MC-06 Calico Printing

Calico printing originated through British trade with Calcutta in India. Calico printing consisted of four main processes, bleaching the material, printing the design, dying and finishing. Through out many hundreds of years its development has been influenced by many factors to produce the variety of textiles were have today. Milton of Campsie had three calico print works from 1740 through 1830 until the final closure in the 1920. These were
1) Glorat: Probably closed by 1790.
2) Kinkaid Printfield: From about 1800 to closure in 1901 with the loss of over 100 jobs, this is the area which is now Kinkaid Park near Beechtree Terrace.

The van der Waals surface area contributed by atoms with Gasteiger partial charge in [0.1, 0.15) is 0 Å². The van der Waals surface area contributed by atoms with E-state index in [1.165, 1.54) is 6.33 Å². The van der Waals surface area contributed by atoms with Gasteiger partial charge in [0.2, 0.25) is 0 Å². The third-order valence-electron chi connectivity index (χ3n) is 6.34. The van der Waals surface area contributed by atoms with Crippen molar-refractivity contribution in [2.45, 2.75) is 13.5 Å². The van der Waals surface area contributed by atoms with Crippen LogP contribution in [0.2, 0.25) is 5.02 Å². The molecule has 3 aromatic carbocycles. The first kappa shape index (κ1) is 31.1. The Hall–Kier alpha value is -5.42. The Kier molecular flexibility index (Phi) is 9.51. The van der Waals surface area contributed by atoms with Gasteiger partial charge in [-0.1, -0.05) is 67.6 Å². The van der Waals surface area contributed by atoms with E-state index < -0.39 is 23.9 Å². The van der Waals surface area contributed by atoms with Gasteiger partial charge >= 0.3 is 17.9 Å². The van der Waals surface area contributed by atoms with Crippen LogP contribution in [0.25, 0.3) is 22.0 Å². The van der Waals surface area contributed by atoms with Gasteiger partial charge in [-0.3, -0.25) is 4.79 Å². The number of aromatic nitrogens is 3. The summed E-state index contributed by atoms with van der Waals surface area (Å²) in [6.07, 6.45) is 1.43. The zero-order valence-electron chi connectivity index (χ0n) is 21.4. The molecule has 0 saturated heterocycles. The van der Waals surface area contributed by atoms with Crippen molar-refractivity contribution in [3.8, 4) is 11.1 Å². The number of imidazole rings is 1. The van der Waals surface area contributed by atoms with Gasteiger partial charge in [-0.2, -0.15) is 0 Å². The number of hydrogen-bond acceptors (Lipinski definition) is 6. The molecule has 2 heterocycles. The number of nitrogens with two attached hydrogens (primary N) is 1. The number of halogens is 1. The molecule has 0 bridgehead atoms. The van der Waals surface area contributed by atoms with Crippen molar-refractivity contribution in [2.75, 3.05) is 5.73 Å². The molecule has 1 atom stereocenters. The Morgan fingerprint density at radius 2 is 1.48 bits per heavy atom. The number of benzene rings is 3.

3) Lillyburn: Probably opened around 1800 this was probably the most successful and many improvements were made to the factory and included a plentiful supply of water from surrounding area including Alloch Dam and Mount Dam via feus to the Glorat Estate. By 1900’s they employed about 300 people as well as 300 printing machines. Unfortunately due to conditions after the First World War and the depression during the 1920. The mill closed in 1929. Terminating the end of the Calico Industry in Milton of Campsie.

Much of this information was from Strathkelvin booklet Milton of Campsie: People & Places (1992)

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